However, the Panthers continued to struggle tying Babson and losing to Hamilton. Despite the results, the players were gaining more confidence, and were seeing the potential this team had.

“I think some people were doubting us, but our mind sets never changed,” said captain Brian Phinney. “We kept on coming down each day and enjoyed being with each other. We enjoyed every practice, every game, and every challenge, and everybody knew we’d be [playing for a national championship].

The ’04-’05 season began to mirror, eerily, the ’03’-’04 season. The ingredients: start off with some success, add a little bump in the road, throw in a new goalie, and you have yourself a championship.

Cue: the new goalie.

Unlike Marc Scheuer, Ross Cherry was no journeyman senior who was waiting three years to finally fulfill is role as starting netminder. He was a freshman, but like Scheuer had to prove not only to the team and Beaney, but himself that he was ready to play.

“It’s been a long road,” said Cherry. “I kind of struggled in the beginning of the year adjusting to hockey and school. Coach Beaney sent me a message at the beginning of the year that if I don’t straighten it out then I’ll be off the ice. That really motivated me to push myself and get everything in order. It gave me the chance to play and I went with it.”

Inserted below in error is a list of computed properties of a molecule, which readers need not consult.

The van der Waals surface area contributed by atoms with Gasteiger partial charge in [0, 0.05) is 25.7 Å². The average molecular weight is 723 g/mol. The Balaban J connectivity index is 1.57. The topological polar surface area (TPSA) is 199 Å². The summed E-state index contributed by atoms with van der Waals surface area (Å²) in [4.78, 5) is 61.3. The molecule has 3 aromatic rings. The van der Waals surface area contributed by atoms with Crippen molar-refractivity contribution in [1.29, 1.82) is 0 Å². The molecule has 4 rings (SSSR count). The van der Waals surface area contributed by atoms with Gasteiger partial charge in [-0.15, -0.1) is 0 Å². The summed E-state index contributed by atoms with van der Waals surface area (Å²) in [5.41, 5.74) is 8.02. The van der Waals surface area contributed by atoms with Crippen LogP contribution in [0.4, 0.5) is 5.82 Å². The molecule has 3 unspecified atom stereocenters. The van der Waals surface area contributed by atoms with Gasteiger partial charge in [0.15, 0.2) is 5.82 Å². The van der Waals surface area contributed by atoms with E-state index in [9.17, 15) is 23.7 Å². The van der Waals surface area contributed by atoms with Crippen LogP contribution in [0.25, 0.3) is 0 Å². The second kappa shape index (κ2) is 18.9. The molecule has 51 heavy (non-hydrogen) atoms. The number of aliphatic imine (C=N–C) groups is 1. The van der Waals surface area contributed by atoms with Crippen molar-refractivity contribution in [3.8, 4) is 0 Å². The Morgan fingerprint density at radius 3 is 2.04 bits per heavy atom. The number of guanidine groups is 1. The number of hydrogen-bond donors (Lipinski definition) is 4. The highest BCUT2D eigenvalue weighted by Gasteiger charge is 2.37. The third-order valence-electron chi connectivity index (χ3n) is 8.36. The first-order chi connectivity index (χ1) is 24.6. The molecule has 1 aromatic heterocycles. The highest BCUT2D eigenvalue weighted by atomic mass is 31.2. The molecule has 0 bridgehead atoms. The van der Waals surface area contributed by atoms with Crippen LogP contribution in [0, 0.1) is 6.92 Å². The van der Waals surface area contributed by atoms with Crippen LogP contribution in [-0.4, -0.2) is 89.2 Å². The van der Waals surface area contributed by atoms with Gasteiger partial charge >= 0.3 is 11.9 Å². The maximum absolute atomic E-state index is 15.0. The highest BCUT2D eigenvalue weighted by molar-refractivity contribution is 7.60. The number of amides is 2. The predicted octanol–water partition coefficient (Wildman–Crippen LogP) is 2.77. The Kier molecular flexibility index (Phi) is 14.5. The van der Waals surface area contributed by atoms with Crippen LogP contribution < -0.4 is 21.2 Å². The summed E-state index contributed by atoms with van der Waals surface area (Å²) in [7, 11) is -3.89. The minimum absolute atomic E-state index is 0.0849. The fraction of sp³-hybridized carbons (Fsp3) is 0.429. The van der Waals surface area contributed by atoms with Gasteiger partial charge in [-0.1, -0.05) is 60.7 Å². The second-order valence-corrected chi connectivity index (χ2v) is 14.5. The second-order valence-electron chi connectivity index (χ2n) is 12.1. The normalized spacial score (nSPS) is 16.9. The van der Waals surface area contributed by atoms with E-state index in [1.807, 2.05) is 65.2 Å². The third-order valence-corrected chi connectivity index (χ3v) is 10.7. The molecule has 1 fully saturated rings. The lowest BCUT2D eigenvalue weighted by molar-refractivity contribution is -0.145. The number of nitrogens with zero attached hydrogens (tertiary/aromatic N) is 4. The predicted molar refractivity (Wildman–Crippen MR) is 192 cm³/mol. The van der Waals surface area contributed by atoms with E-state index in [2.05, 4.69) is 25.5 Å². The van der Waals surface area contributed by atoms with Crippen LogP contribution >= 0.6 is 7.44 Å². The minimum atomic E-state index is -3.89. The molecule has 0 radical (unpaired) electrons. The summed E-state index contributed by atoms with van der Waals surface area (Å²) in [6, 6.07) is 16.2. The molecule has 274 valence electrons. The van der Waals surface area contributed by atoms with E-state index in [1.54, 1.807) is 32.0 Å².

Perhaps the most defining moment of the regular season didn’t come until the middle of February. On the 12th, Middlebury was hosting the number one team in NESCAC, Trinity, and had nothing to gain from the win except confidence. A win would not move them ahead of Trinity, but at least it would give them a boost going into the last weekend of the regular season, where they faced Norwich.

Things did not look well for the Panthers as they trailed Trinity 3-0 mid-way through the second period. Perhaps this would finally be the year that Trinity could claim superiority over Middlebury. It was not to be, as the Panthers roared back with three unanswered goals, to finish tied with Trinity 4-4.